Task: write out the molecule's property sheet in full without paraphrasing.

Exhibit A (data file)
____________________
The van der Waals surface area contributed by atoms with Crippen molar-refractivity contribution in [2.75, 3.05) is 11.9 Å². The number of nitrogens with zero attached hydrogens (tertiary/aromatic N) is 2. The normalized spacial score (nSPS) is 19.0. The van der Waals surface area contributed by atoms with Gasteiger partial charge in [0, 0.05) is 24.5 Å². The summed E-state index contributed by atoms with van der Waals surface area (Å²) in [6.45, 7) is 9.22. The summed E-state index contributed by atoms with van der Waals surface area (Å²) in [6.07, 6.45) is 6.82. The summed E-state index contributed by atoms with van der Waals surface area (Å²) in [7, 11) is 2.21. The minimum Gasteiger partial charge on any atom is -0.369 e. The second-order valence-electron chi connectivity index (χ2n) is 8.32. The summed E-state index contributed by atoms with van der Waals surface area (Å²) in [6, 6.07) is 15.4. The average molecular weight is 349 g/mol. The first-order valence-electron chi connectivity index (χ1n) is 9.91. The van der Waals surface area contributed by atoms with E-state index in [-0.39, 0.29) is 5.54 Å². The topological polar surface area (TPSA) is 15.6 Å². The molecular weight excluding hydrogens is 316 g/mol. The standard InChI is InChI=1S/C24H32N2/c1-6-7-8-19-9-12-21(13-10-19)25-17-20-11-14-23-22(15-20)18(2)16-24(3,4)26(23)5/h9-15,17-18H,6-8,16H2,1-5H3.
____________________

The van der Waals surface area contributed by atoms with Crippen molar-refractivity contribution in [2.75, 3.05) is 11.9 Å². The number of nitrogens with zero attached hydrogens (tertiary/aromatic N) is 2. The normalized spacial score (nSPS) is 19.0. The van der Waals surface area contributed by atoms with Gasteiger partial charge in [0, 0.05) is 24.5 Å². The summed E-state index contributed by atoms with van der Waals surface area (Å²) in [6.45, 7) is 9.22. The summed E-state index contributed by atoms with van der Waals surface area (Å²) in [6.07, 6.45) is 6.82. The summed E-state index contributed by atoms with van der Waals surface area (Å²) in [7, 11) is 2.21. The minimum Gasteiger partial charge on any atom is -0.369 e. The second-order valence-electron chi connectivity index (χ2n) is 8.32. The summed E-state index contributed by atoms with van der Waals surface area (Å²) in [6, 6.07) is 15.4. The average molecular weight is 349 g/mol. The first-order valence-electron chi connectivity index (χ1n) is 9.91. The van der Waals surface area contributed by atoms with E-state index in [-0.39, 0.29) is 5.54 Å². The topological polar surface area (TPSA) is 15.6 Å². The molecular weight excluding hydrogens is 316 g/mol. The standard InChI is InChI=1S/C24H32N2/c1-6-7-8-19-9-12-21(13-10-19)25-17-20-11-14-23-22(15-20)18(2)16-24(3,4)26(23)5/h9-15,17-18H,6-8,16H2,1-5H3.